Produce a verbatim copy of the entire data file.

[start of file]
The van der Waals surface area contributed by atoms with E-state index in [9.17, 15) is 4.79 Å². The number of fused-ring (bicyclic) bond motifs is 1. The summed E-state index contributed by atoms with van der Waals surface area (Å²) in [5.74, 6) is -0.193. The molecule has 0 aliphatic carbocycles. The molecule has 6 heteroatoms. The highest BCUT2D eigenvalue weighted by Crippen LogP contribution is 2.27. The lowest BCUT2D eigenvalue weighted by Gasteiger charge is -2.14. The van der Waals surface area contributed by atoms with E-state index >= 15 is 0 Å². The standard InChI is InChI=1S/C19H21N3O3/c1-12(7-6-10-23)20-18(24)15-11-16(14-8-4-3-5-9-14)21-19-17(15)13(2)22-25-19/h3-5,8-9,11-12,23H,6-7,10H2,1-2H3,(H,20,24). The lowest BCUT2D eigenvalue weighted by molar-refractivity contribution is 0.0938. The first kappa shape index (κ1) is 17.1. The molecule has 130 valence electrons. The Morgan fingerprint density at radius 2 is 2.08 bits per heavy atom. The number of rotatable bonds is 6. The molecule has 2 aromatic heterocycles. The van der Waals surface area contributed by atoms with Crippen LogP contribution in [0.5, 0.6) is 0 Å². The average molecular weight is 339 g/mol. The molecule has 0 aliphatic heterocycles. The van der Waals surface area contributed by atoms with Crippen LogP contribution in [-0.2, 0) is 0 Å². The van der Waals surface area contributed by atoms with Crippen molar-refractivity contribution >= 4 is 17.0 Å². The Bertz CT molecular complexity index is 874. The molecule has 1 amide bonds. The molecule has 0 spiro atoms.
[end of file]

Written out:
The van der Waals surface area contributed by atoms with E-state index in [9.17, 15) is 4.79 Å². The number of fused-ring (bicyclic) bond motifs is 1. The summed E-state index contributed by atoms with van der Waals surface area (Å²) in [5.74, 6) is -0.193. The molecule has 0 aliphatic carbocycles. The molecule has 6 heteroatoms. The highest BCUT2D eigenvalue weighted by Crippen LogP contribution is 2.27. The lowest BCUT2D eigenvalue weighted by Gasteiger charge is -2.14. The van der Waals surface area contributed by atoms with E-state index >= 15 is 0 Å². The standard InChI is InChI=1S/C19H21N3O3/c1-12(7-6-10-23)20-18(24)15-11-16(14-8-4-3-5-9-14)21-19-17(15)13(2)22-25-19/h3-5,8-9,11-12,23H,6-7,10H2,1-2H3,(H,20,24). The lowest BCUT2D eigenvalue weighted by molar-refractivity contribution is 0.0938. The first kappa shape index (κ1) is 17.1. The molecule has 130 valence electrons. The Morgan fingerprint density at radius 2 is 2.08 bits per heavy atom. The number of rotatable bonds is 6. The molecule has 2 aromatic heterocycles. The van der Waals surface area contributed by atoms with Crippen LogP contribution in [0.5, 0.6) is 0 Å². The average molecular weight is 339 g/mol. The molecule has 0 aliphatic heterocycles. The van der Waals surface area contributed by atoms with Crippen LogP contribution in [-0.2, 0) is 0 Å². The van der Waals surface area contributed by atoms with Crippen molar-refractivity contribution >= 4 is 17.0 Å². The Bertz CT molecular complexity index is 874. The molecule has 1 amide bonds. The molecule has 0 spiro atoms.